Russian officials on Tuesday denied reports that Moscow had sent Washington a written response to a US proposal aimed at calming the Ukraine crisis, a day after the two countries exchanged sharp accusations at the UN Security Council and a series of high-level meetings in Moscow and Ukraine. Kiev was underway.
The Kremlin is seeking legally binding guarantees from the United States and NATO that Ukraine will never join the bloc, the deployment of NATO weapons near the Russian border will be halted and alliance forces will be withdrawn from Eastern Europe.
The demands, which have been rejected by NATO and the United States as non-parties, come amid fears of a possible Russian invasion of Ukraine, due to the massing of an estimated 100,000 Russian troops near Ukraine’s borders. Talks between Russia and the West have so far failed to make any progress.
Washington provided Moscow with a written response to the demands, and three Biden administration officials said on Monday that the Russian government had sent a written response to the US proposals. A US State Department official declined to provide details, saying it “would not be feasible to negotiate publicly” and that Washington would leave it to Russia to discuss the counter-proposal.
But Deputy Foreign Minister Alexander Grushko told Russia’s RIA Novosti news agency on Tuesday that this was “not true.”
The agency also quoted an unnamed senior diplomat in the Russian Foreign Ministry as saying that Foreign Minister Sergei Lavrov sent a message to his Western colleagues, including US Secretary of State Anthony Blinken, about the “principle of indivisibility of security” – that the security of one nation should not be at the expense of others – but it was not a response to Washington’s proposals.
Kremlin spokesman Dmitry Peskov told reporters on Tuesday that there was “confusion” and that Russia’s response to the US proposals was still being prepared. What was relayed to Western officials, Peskov said, “were other considerations, on a somewhat different subject.”
On Monday, Russia accused the West of “fueling tensions” over Ukraine and said the United States had brought “pure Nazis” to power in Kiev as the UN Security Council held a stormy debate over Moscow’s reinforcement of forces near its southern neighbor.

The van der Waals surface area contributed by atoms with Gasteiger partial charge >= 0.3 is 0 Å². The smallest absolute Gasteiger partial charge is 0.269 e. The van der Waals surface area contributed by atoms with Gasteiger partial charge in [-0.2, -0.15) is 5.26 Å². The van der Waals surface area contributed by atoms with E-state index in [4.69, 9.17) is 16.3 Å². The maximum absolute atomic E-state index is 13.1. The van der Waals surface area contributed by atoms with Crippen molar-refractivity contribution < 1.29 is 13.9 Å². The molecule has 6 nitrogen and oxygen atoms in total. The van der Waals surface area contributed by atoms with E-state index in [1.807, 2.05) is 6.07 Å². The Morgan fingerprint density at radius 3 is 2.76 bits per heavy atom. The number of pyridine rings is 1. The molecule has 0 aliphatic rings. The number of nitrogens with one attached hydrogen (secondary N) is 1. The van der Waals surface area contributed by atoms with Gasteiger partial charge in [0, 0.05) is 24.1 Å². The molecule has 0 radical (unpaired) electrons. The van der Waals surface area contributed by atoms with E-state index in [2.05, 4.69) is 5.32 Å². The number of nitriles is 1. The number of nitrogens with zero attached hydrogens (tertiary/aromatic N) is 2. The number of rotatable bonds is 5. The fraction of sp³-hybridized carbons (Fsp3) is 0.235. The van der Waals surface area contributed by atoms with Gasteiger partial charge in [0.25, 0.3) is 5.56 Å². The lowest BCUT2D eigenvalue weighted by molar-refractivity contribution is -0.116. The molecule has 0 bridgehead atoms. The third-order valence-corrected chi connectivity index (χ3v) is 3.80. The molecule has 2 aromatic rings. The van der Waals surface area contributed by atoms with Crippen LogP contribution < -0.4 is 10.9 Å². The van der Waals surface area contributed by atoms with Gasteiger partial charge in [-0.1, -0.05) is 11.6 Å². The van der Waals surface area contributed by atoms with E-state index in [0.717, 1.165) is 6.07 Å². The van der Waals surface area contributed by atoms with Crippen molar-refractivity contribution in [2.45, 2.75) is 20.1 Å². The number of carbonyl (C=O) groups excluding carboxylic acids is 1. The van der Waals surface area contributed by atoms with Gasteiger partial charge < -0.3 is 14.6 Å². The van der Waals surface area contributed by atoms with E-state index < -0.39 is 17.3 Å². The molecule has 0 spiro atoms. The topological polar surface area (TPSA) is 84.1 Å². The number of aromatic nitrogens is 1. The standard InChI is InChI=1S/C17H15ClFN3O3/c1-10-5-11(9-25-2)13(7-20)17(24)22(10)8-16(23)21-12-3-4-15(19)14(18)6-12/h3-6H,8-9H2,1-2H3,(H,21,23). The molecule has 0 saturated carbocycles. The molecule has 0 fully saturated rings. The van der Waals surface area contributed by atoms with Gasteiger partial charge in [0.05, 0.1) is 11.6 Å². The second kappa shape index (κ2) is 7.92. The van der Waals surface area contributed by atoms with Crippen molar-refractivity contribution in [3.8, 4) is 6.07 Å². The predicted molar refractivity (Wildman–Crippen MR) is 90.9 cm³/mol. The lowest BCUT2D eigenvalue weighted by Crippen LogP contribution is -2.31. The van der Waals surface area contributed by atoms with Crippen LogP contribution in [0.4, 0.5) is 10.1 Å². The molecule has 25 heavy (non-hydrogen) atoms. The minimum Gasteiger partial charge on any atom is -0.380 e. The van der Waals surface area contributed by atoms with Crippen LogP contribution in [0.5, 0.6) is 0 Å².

US Ambassador Linda Thomas Greenfield responded by saying that Russia’s growing military power along Ukraine’s borders has been the “largest mobilization” in Europe in decades, adding that there has been a rise in Russian cyberattacks and disinformation.
The harsh exchanges at the Security Council came after Moscow lost an attempt to derail the meeting and reversed the gap between the two nuclear powers. It was the first open session in which all the heroes of the Ukraine crisis spoke publicly, although the most powerful body of the United Nations took no action.
More high-level diplomacy is expected this week. Russian President Vladimir Putin met Hungarian Prime Minister Viktor Orban in Moscow on Tuesday and said in his opening remarks that the Kremlin’s security demands would be discussed. Orban, in turn, stressed that no European leader wants a war in the region.
Later in the day, Lavrov and Blinkin were expected to hold a phone call, and British Prime Minister Boris Johnson was scheduled to meet with Ukrainian President Volodymyr Zelensky in Kiev.
Meanwhile, Zelensky signed a decree on Tuesday to expand the country’s army by 100,000 soldiers, bringing the total to 350,000 in the next three years, and raise army salaries.
Zelensky, who in recent days has sought to placate the nation following fears of an imminent invasion, said Tuesday that he signed “this decree is not out of war.”
“This decree is so that there will be peace soon and in the future,” the president said.
The decree ended conscription with effect from January 1, 2024, and outlined plans to employ 100,000 soldiers over the next three years.
Associated Press writers Edith M. Leader at the United Nations, Amer Madani and Matthew Lee in Washington, and Jurassic Karmanau in Kiev, Ukraine.